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FINANCE: Why the RBA didn't raise interest rates

Tiffany Hutton
07 April 2011 1 minute readShare
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Why did the Reserve Bank leave interest rates alone this week? Finance Editor Tiffany Hutton explains that inflation, exhange rates and natural disasters all helped to stay the Bank's hand.

If you were paying attention in the lead-up to Tuesday’s Reserve Bank board meeting, you would have noticed that all the usual economic commentators were saying the same thing — rates won’t go up. And they didn’t.

So why not? Well, interest rates are the main (slightly blunt) tool that the RBA uses to keep inflation within its target range of 2–3%. If CPI is where the RBA wants it, it will generally leave rates on hold. And CPI for the December 2010 quarter was 2.7%, down from 2.8% in the September quarter. So far so good.

But what about all the other economic ‘stuff’ that’s going on? Shouldn’t that be affecting prices and therefore inflation? Yes .. and no. Let’s start with oil. Conflict and unrest in oil producing countries such as Libya puts pressure on oil prices, which we’ve already seen. As an oil importer, Australia experiences higher petrol prices and transport costs, which are obviously inflationary pressures. But these price rises also act like a tax on growth as consumers spend less on other things, so the effects are more or less balanced out. And the current trend for consumers to spend less and save more also puts downward pressure on prices — no news to anyone in retail.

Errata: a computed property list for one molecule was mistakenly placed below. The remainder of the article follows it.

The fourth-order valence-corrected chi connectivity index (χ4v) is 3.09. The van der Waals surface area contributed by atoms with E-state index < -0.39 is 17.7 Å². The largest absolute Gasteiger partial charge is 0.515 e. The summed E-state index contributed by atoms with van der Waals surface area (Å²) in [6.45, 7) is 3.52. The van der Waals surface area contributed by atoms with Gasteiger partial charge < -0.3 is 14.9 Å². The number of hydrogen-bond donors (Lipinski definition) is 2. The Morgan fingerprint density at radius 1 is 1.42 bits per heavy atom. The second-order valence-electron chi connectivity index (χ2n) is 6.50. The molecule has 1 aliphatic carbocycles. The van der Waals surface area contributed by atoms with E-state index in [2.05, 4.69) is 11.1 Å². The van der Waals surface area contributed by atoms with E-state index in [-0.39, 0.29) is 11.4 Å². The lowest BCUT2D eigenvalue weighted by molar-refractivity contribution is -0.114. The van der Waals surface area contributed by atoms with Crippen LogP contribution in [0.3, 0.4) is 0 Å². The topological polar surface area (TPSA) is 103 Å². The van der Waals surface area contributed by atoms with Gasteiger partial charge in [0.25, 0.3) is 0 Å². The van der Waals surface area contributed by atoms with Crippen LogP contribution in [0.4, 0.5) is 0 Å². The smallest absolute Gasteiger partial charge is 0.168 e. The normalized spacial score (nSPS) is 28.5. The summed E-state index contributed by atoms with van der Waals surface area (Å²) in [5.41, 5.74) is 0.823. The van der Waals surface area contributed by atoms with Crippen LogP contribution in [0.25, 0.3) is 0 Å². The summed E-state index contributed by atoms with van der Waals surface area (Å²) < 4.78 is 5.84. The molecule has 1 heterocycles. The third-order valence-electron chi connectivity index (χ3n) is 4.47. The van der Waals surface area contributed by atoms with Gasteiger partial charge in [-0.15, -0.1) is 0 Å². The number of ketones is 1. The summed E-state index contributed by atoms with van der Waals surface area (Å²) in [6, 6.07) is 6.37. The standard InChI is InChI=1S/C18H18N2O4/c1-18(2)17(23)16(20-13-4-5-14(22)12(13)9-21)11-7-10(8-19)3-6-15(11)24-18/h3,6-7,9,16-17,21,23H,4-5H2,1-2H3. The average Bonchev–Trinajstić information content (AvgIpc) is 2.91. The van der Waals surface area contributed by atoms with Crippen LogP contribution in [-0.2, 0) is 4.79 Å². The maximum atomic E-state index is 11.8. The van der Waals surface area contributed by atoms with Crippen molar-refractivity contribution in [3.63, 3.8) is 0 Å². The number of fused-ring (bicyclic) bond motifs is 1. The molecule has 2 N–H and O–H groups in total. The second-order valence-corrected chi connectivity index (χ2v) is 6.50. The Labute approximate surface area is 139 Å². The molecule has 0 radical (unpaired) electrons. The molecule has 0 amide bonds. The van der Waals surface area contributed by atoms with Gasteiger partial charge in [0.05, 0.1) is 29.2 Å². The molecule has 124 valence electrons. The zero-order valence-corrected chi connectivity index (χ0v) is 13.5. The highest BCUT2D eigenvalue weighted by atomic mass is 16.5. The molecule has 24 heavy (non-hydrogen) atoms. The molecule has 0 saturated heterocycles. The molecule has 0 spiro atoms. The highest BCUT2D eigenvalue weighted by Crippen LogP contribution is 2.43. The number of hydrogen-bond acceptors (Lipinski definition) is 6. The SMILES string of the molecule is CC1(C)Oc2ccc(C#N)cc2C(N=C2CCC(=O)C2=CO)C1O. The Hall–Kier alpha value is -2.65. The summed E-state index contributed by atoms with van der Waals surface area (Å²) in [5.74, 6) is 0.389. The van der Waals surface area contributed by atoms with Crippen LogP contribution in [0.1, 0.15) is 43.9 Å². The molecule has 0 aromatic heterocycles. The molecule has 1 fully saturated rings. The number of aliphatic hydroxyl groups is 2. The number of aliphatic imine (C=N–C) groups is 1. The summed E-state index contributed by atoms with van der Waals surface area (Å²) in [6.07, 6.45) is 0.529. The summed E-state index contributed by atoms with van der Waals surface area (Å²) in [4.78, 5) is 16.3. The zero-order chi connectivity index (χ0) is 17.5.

And what about the Australian dollar? It’s at record highs, despite predictions from a couple of months back that it would hit US$1.02 in March and then beat a retreat. Now there are economists saying it could go as high as US$1.08, and arguments that, really, it’s where it should be (it’s been undervalued since it floated). The high dollar is both a good thing and a bad thing. It’s hard on exporters and tourism; nice for travelers and importers.

Of course, one of the attractions of the Aussie dollar is that our interest rates are already high compared to most of the developed world, so investors like it — put interest rates up, and it could push the dollar up further, which we probably don’t want. Received wisdom has always been that investors avoid ‘risky’ currencies when there’s economic uncertainty and market volatility, and the Aussie dollar has traditionally been perceived as one of those currencies, so we see it fall back whenever things get iffy. But that pattern could be changing, as investors focus more on our commodities strength.

Where next with interest rates? CPI for the March quarter is expected to be up because of recent natural disasters, but this is expected to be temporary — so for the time being, rates are probably going nowhere.


FINANCE: Why the RBA didn't raise interest rates
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Tiffany Hutton

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